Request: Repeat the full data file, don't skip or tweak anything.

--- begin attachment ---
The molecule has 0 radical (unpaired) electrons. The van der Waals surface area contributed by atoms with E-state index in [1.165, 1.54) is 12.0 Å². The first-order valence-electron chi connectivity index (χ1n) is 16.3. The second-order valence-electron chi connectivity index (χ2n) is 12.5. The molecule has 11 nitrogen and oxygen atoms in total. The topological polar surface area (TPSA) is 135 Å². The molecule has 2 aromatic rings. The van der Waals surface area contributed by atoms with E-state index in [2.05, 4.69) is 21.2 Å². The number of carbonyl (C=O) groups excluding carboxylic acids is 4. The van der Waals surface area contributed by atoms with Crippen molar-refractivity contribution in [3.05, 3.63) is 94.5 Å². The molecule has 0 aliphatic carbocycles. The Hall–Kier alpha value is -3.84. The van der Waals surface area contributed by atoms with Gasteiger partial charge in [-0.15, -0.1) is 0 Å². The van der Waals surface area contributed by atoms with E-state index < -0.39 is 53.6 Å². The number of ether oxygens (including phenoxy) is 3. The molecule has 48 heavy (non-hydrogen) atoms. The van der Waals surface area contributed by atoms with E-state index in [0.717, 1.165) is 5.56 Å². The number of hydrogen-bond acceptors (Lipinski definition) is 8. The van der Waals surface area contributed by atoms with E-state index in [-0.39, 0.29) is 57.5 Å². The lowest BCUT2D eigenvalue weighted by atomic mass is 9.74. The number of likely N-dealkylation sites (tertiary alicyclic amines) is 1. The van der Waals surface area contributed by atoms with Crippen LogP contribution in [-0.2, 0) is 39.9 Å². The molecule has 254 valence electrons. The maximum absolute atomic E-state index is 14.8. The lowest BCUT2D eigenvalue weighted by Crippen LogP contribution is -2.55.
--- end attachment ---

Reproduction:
The molecule has 0 radical (unpaired) electrons. The van der Waals surface area contributed by atoms with E-state index in [1.165, 1.54) is 12.0 Å². The first-order valence-electron chi connectivity index (χ1n) is 16.3. The second-order valence-electron chi connectivity index (χ2n) is 12.5. The molecule has 11 nitrogen and oxygen atoms in total. The topological polar surface area (TPSA) is 135 Å². The molecule has 2 aromatic rings. The van der Waals surface area contributed by atoms with E-state index in [2.05, 4.69) is 21.2 Å². The number of carbonyl (C=O) groups excluding carboxylic acids is 4. The van der Waals surface area contributed by atoms with Crippen molar-refractivity contribution in [3.05, 3.63) is 94.5 Å². The molecule has 0 aliphatic carbocycles. The Hall–Kier alpha value is -3.84. The van der Waals surface area contributed by atoms with Gasteiger partial charge in [-0.15, -0.1) is 0 Å². The van der Waals surface area contributed by atoms with E-state index < -0.39 is 53.6 Å². The number of ether oxygens (including phenoxy) is 3. The molecule has 48 heavy (non-hydrogen) atoms. The van der Waals surface area contributed by atoms with E-state index in [0.717, 1.165) is 5.56 Å². The number of hydrogen-bond acceptors (Lipinski definition) is 8. The van der Waals surface area contributed by atoms with E-state index in [-0.39, 0.29) is 57.5 Å². The lowest BCUT2D eigenvalue weighted by atomic mass is 9.74. The number of likely N-dealkylation sites (tertiary alicyclic amines) is 1. The van der Waals surface area contributed by atoms with Crippen LogP contribution in [-0.2, 0) is 39.9 Å². The molecule has 254 valence electrons. The maximum absolute atomic E-state index is 14.8. The lowest BCUT2D eigenvalue weighted by Crippen LogP contribution is -2.55.